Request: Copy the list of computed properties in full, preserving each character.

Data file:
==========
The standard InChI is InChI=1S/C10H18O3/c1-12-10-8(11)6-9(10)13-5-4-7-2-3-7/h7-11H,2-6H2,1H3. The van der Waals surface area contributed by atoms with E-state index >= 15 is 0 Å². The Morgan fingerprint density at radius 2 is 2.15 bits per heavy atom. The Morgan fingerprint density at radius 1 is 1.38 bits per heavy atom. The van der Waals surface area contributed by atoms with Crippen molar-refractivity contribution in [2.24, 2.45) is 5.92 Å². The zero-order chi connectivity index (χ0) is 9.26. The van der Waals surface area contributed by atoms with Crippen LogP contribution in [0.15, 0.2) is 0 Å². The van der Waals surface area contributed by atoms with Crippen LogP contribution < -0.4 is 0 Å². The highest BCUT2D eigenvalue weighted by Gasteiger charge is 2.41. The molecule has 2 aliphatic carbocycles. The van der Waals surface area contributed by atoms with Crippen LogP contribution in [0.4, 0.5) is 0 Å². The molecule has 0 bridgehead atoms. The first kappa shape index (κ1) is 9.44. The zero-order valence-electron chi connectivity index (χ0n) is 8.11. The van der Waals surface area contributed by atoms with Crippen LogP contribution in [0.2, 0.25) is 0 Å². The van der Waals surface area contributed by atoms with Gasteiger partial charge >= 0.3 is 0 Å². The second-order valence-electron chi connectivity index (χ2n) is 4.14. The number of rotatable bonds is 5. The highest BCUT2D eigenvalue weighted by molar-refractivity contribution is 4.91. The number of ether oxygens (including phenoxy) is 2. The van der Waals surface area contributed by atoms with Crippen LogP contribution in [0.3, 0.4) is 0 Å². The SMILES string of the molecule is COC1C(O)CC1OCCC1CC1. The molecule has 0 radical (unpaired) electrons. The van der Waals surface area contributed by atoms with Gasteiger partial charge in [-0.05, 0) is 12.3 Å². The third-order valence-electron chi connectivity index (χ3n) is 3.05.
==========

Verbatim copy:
The standard InChI is InChI=1S/C10H18O3/c1-12-10-8(11)6-9(10)13-5-4-7-2-3-7/h7-11H,2-6H2,1H3. The van der Waals surface area contributed by atoms with E-state index >= 15 is 0 Å². The Morgan fingerprint density at radius 2 is 2.15 bits per heavy atom. The Morgan fingerprint density at radius 1 is 1.38 bits per heavy atom. The van der Waals surface area contributed by atoms with Crippen molar-refractivity contribution in [2.24, 2.45) is 5.92 Å². The zero-order chi connectivity index (χ0) is 9.26. The van der Waals surface area contributed by atoms with Crippen LogP contribution in [0.15, 0.2) is 0 Å². The van der Waals surface area contributed by atoms with Crippen LogP contribution < -0.4 is 0 Å². The highest BCUT2D eigenvalue weighted by Gasteiger charge is 2.41. The molecule has 2 aliphatic carbocycles. The van der Waals surface area contributed by atoms with Crippen LogP contribution in [0.4, 0.5) is 0 Å². The molecule has 0 bridgehead atoms. The first kappa shape index (κ1) is 9.44. The zero-order valence-electron chi connectivity index (χ0n) is 8.11. The van der Waals surface area contributed by atoms with Crippen LogP contribution in [0.2, 0.25) is 0 Å². The van der Waals surface area contributed by atoms with Gasteiger partial charge >= 0.3 is 0 Å². The second-order valence-electron chi connectivity index (χ2n) is 4.14. The number of rotatable bonds is 5. The highest BCUT2D eigenvalue weighted by molar-refractivity contribution is 4.91. The number of ether oxygens (including phenoxy) is 2. The van der Waals surface area contributed by atoms with Crippen LogP contribution in [0.3, 0.4) is 0 Å². The SMILES string of the molecule is COC1C(O)CC1OCCC1CC1. The molecule has 0 radical (unpaired) electrons. The van der Waals surface area contributed by atoms with Gasteiger partial charge in [-0.05, 0) is 12.3 Å². The third-order valence-electron chi connectivity index (χ3n) is 3.05.